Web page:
Subject: Re: [isocpp-lib-ext] D1030R4 draft 2: std::filesystem::path_view
From: Niall Douglas (s_sourceforge_at_[hidden])
Date: 2020-10-15 08:54:25
On 15/10/2020 12:37, Peter Dimov wrote:
> Niall Douglas wrote:
>> Please find attached draft 2 of proposed normative wording for D1030R4
> The suggested use pattern is
> int open_file(path_view path)
> Â Â path_view::c_str<> p(path);
> Â Â return ::open(p.buffer, O_RDONLY);
> but the name c_str implies
> int open_file(path_view path)
> Â Â return ::open(path.c_str(), O_RDONLY);
> which is both more convenient and less error-prone because it avoids the
> need for another name (`p` in the above).
> It's not hard to make the latter work. path_view::c_str() can be a
> function returning c_str_result, which is the current c_str struct by
> another name, and c_str_result can have a conversion to T const*.
We previously discussed this within the SGs and LEWG, indeed I remember
Titus as then chair saying he had never seen such a design pattern
presented in his time there, and it might be controversial. Since then
it has had two (three?) rounds before LEWG.
The alternative mechanism you propose suffers from a number of drawbacks
relative to what is currently proposed:
1. In default configuration, there is a non-trivial amount of stack
consumed by the rendition of path views to native filesystem encoding.
There is also, potentially, a very significant amount of work performed
relative to the syscall invoked. Your mechanism would have that implicit
and thus more subject to unintentional duplication of work performed,
whereas the existing mechanism is explicit and less subject to surprise
because it forces the user to spell things out.
2. In POSIX filesystem APIs it is typical for the syscall to directly
take a pointer to the filesystem path, and thus the lifetime of the
returned temporary is sufficient. However, other filesystem APIs are not
like this e.g. you might write the pointer to the filesystem path into a
UNICODE_STRING structure on the stack, a pointer to which is then passed
to the syscall. We therefore need lifetime to be more explicitly
managed, and to not be temporary-orientated.
3. What eventually won LEWG over to this choice of design is that the
total number of people who ever need to write code which feeds path
views to syscalls is proportionately quite small to overall path view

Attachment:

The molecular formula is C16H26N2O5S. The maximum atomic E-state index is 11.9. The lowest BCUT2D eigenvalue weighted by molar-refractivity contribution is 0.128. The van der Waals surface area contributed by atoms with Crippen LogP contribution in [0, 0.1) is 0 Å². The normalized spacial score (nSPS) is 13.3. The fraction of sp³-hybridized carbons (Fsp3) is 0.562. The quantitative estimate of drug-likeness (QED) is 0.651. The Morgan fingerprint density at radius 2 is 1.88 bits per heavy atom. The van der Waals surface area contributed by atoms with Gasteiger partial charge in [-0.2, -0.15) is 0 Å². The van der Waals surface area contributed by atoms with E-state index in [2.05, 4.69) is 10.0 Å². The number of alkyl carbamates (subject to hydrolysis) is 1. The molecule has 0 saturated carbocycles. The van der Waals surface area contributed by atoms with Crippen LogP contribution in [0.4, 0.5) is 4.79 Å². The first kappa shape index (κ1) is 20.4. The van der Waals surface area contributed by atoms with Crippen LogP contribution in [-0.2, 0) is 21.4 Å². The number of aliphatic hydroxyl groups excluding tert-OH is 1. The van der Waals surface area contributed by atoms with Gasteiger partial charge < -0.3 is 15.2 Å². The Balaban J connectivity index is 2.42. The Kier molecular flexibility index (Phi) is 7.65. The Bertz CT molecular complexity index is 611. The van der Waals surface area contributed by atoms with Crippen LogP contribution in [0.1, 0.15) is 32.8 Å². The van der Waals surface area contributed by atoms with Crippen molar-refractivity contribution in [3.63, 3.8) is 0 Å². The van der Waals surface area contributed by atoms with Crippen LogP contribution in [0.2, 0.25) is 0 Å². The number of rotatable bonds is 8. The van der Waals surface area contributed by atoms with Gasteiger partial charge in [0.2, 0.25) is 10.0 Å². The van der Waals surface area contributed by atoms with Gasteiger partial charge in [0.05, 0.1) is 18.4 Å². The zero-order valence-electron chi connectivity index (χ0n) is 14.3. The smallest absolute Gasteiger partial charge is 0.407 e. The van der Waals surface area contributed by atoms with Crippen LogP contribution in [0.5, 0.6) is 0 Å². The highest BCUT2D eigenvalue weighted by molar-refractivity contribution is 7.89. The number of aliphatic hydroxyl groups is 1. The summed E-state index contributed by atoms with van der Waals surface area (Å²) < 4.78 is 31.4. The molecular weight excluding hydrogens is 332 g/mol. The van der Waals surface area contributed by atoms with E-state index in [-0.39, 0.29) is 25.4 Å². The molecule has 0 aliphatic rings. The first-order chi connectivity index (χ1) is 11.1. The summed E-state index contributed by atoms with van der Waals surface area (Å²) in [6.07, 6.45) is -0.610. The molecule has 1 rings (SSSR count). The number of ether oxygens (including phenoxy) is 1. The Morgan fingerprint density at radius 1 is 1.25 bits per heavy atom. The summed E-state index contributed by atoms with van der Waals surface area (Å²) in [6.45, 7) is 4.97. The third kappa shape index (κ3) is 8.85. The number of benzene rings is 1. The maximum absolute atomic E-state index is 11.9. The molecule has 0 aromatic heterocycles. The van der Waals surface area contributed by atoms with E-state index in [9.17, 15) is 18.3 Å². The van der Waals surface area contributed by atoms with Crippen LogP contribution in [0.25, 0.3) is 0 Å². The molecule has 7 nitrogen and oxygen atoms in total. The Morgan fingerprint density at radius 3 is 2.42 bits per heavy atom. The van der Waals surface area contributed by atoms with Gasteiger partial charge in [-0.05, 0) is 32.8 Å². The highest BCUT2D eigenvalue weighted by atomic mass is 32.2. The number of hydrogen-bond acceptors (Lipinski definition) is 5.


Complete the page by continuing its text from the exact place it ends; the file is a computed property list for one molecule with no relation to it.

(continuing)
users. Upon the same rationale, LEWG last meeting gave feedback that
c_str's constructor ought to not default the zero termination parameter,
and instead force the user to always spell out the zero termination.
Yes, this is inconvenient, but the inconvenience is contained to a small
proportion of end users in a very limited use case where mistakes in
choosing that parameter value generate high relative expense. I can
speak from implementation experience that defaulting that parameter did
lead to an unintentional choice of the wrong value at least twice in
code I wrote, so I accepted that feedback.
4. Finally, c_str is only one of many ways to render path view content.
A lot of path view users won't use c_str at all e.g. anyone who needs to
store a path in case has no need to use c_str because there is no gain
in doing so (just visit the backing storage and construct a path
directly from the backing representation). There are therefore good
grounds for then arguing that struct c_str ought to be less confusingly
named. I remember a fair bit of argument on that in WG21, and no
consensus emerged for changing its name (retaining the name also has
advantages in terms of muscle memory, and it being a struct not a
function is a useful reminder that path views are not string views, and
there is no chance of unintentional misuse).
> In addition, while (the current) c_str allows both the allocation and
> the deallocation to be customized, allocation is overridden by passing a
> function object to the constructor, whereas deallocation is overriden by
> a Deleter template parameter (which can have no state.)
The Deleter can have state, just pass it in to the constructor.
> It would be more symmetric and more consistent with the rest of the
> standard library if both were customized via the use of an Allocator.
> (Which could also allow the use of memory_resource*.)
You can wrap up an Allocator into the mechanism provided, including
The mechanism provided is to permit use of platform specific facilities
which always perform a dynamic memory allocation. If we insisted on
Allocators, we would force a needless extra dynamic memory allocation
and memory copy solely because we insisted on Allocators. Given that 99%
of users will use the default allocation mechanism, and that STL
Allocators can be chosen if desired, it is a better tradeoff to enable
the default allocation mechanism to go twice as quickly.
You may notice that we aren't being innovative here, we use the exact
same mechanism as unique_ptr does. I'm not actually familiar with the
history of why unique_ptr doesn't use Allocators, but here there is a
real win on some platforms for replicating unique_ptr's approach, and
very little cost except in more once-off typing for users binding
path_view::c_str into an Allocator-specialised derivative.
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